Seed Industry Consolidation: A recent trend in seed industry development
Authors: Rajesh Kumar Sharma1 and B S Tomar2
1PhD Scholar, 2Head Division of Vegetable Science,
ICAR-Indian Agricultural Research Institute, New Delhi-110012


In the last 40 years, the commercial seed industry has transformed dramatically. It has shifted from a competitive sector of agribusiness, composed primarily of small, family-owned firms, to an industry dominated by a small number of transnational pharmaceutical/chemical corporations. These corporations entered the industry by acquiring numerous smaller seed companies, and merging with large competitors.

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Fig: Seed industry structure 1996-2013 (Howard, 2009)

Three waves of structural change:

Over the last one hundred years the global seed industry experienced significant structural changes. Three major waves of structural changes in the seed industry were identified

1. The first wave started in the early 1930s when new commercial seed firms were established and continued to adapt public research on hybridization and other innovations, leading to growth in maize and other seed sectors.

2. The second wave started in the 1970s fostered by the introduction of various intellectual property (IP) rights, such as plant breeders rights (PBRs) and patents, which promised to increase returns from investments in plant breeding research and development (R&D). The introduction of stronger IP rights set off a wave of mergers and acquisitions (M&As) by R&D-minded pharmaceutical, petrochemical and agrochemical companies from the US and Europe.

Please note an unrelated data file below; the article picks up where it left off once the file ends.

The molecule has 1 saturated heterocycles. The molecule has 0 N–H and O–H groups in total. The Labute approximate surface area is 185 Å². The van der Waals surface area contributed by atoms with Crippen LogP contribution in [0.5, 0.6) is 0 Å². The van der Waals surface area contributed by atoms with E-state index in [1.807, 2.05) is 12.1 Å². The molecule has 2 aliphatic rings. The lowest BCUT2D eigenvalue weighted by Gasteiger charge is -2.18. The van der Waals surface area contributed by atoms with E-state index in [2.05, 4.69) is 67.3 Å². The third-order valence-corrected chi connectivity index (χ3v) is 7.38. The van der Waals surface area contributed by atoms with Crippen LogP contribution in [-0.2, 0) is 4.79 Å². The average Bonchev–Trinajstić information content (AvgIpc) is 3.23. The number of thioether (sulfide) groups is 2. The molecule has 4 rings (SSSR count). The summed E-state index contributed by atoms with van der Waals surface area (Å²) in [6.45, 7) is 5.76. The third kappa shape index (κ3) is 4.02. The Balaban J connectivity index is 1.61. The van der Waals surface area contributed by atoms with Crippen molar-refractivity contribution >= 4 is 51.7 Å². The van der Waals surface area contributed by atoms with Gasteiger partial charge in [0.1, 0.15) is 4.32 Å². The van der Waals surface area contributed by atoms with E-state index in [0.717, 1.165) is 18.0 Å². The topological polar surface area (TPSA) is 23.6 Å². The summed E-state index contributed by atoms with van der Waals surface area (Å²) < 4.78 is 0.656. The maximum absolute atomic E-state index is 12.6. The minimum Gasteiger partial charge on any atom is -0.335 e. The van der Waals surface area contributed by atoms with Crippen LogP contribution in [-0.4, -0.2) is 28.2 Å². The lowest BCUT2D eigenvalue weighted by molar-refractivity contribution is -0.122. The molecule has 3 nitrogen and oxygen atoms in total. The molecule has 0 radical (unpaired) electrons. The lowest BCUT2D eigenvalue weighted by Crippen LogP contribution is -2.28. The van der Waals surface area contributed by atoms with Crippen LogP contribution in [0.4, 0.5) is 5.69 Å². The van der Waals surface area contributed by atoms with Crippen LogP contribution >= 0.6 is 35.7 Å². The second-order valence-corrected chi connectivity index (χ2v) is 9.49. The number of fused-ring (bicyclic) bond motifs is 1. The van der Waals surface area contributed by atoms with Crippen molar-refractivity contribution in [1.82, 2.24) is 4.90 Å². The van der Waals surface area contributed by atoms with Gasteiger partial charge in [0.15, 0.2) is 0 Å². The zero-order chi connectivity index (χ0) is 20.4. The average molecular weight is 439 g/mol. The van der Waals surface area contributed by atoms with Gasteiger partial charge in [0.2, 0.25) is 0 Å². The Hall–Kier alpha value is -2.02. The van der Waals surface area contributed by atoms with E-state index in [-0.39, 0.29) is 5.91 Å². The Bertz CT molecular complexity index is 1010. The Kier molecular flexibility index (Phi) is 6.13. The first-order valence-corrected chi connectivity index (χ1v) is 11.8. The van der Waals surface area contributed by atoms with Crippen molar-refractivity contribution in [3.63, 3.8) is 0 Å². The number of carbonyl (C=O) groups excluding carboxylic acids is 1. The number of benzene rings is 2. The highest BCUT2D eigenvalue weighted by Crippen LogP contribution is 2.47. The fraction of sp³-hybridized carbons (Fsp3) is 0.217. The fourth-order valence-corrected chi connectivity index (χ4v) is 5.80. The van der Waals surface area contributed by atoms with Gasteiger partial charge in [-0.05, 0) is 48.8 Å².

3. The third wave started in the 1980s when, inspired by the potential of biotechnology, a handful of agrochemical multinationals from the US and Europe invested substantially in genomics, genetic modification (GM) and other new technologies. For the commercial introduction of a new GM seed, biotechnology know-how, access to seed germplasm and IP had to be coordinated. This led to a strong wave of strategic M&A activities by these few multinationals which vertically integrated germplasm and GM/biotech assets.

Between 1985 and 2009 annual sales in the global seeds market increased from 18 billion US dollar to about 44 billion US dollar. Over the same period, the ownership structure in the seed industry changed drastically. In 1985 the top nine seed companies had a share of 12, 7% of the global seeds market. In 1996 the top nine seed companies had a share of 16, 7% and only one was owned by a multinational. In 2009 the share of the top three seed companies, all of them owned by multinationals, had explosively grown to of 34% of the global seeds market (Schenkelaars et al, 2011).